Edward Gibson: Human Language, Psycholinguistics, Syntax, Grammar & LLMs | Lex Fridman Podcast #426

Edward Gibson: Human Language, Psycholinguistics, Syntax, Grammar & LLMs | Lex Fridman Podcast #426

Introduction (00:00:00)

  • Edward Gibson (Ted) is a professor of Psycholinguistics at MIT.
  • He heads the MIT language lab that researches why human languages have their specific characteristics.
  • Ted investigates the relationship between culture, language, and how people process and learn language.
  • His book titled "Syntax: A Cognitive Approach" will be published by MIT Press in the coming fall.
  • The Paha language lacks words for exact counting.
  • There are no words for one, two, three, or four in the Paha language.
  • This concept often surprises people and challenges their understanding of language.
  • Without words for numbers, it's impossible to ask for specific quantities in the Paha language.
  • Psycholinguistics studies how people process and produce language.
  • It examines the mental processes involved in understanding, speaking, and acquiring language.
  • Psycholinguistics investigates how language is represented in the brain and how it interacts with other cognitive processes.
  • The field aims to understand the relationship between language and thought.

Human language (00:01:13)

  • Edward Gibson was fascinated by human language as a child, finding the process of structuring sentences in English grammar interesting and puzzling.
  • He approached language as a mathematical puzzle, leading him to pursue a master's program in computational linguistics at Cambridge despite not having any prior language classes.
  • Gibson's background was in mathematics and computer science, and he initially found natural language processing in AI unimpressive, lacking a solid theoretical foundation.
  • Gibson was less interested in the philosophical angle of logic, which focused on extracting underlying meaning from language and compressing it in a computer-representable way.
  • He found syntax, the forms of language, to be an easier problem to tackle compared to semantics, the meaning of language.
  • Gibson believes there is a significant gap between form and meaning, which is evident in the performance of large language models (LLMs).
  • LLMs excel at generating grammatically correct text (form) but struggle with understanding and conveying meaning.
  • Gibson suggests that studying form can provide insights into the structure of thought and meaning behind communication.

Generalizations in language (00:05:19)

  • Human languages exhibit remarkable generalizations across different languages.
  • Languages can be categorized into two main word orders: subject-verb-object (SVO) or verb-final (VSO).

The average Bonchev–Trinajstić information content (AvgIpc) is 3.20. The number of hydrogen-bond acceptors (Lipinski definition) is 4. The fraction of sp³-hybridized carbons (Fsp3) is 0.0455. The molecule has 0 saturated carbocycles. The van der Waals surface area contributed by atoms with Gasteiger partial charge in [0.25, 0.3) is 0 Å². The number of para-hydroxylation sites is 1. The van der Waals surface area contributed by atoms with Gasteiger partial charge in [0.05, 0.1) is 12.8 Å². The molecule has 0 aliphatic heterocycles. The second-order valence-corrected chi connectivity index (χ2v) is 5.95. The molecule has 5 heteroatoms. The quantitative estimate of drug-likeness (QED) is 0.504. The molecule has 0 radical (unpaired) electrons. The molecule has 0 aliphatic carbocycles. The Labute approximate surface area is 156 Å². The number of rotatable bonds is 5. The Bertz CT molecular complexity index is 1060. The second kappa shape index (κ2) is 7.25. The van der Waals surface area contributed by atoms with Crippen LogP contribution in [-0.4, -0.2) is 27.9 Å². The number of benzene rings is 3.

• SVO languages tend to have prepositions, while VSO languages tend to have postpositions.
  • Approximately 95% of the world's languages follow either SVO or VSO word order, suggesting a universal principle of minimizing dependencies between words in a sentence.
  • Languages tend to minimize the length of dependencies between words, as observed by renowned typologist Joseph Greenberg from Stanford.

Dependency grammar (00:11:06)

  • Language consists of sounds, words, and combinations of words (grammar or syntax).
  • Sentences are tree structures where each word connects to one other word.
  • Dependency grammar constructs trees by connecting words with dependency relationships.
  • The root of a sentence tree is usually the verb, representing events or states.
  • Nouns refer to people, places, things, or events, and their category (part of speech) is determined by usage, not meaning.
  • Russian has freer word order and uses case markers on nouns, allowing for flexible sentence structures without changing meaning.
  • Linguistic terms like "agent" and "patient" describe word meanings, while "subject" and "object" describe their positions in a sentence.
  • Sentence tree diagrams can be automated by identifying morphemes (minimal meaning units) and words.
  • English has less inflectional morphology compared to languages like Russian, but nouns and verbs can be marked for singular/plural and past tense.
  • Regular English verbs form the past tense by adding "-ed," while irregular verbs have unique past tense forms.
  • High-frequency English words tend to be irregular, while low-frequency words tend to be regular.
  • Irregular forms in English may have evolved from slang that broke the rules and gained widespread acceptance.

Morphology (00:21:05)

  • Morphemes are the smallest units of meaning in language and are connected to roots to form words.
  • Languages have different morphological structures, such as suffixes, prefixes, or infixes, and the number of morphemes per word can vary across languages.
  • The evolution of language is influenced by communication effectiveness, cultural and social interactions, and contact between different language groups.
  • Languages may have a limited number of words for certain concepts, such as colors, with different cultures having different numbers of basic color words.
  • The evolution of language is driven by the need to communicate, with color words emerging as a way to efficiently convey information about objects.

Evolution of languages (00:29:40)

  • There is limited data on the evolution of languages because most languages do not have a writing system or have a modern writing system.
  • Mandarin Chinese and English have a lot of evidence of language evolution due to their long history of writing.
  • Rapid communication on platforms like Reddit can provide insights into language evolution through the creation of slang and deviations from standard language.
  • The Queen's English has changed over time, with her vowels shifting significantly during her reign.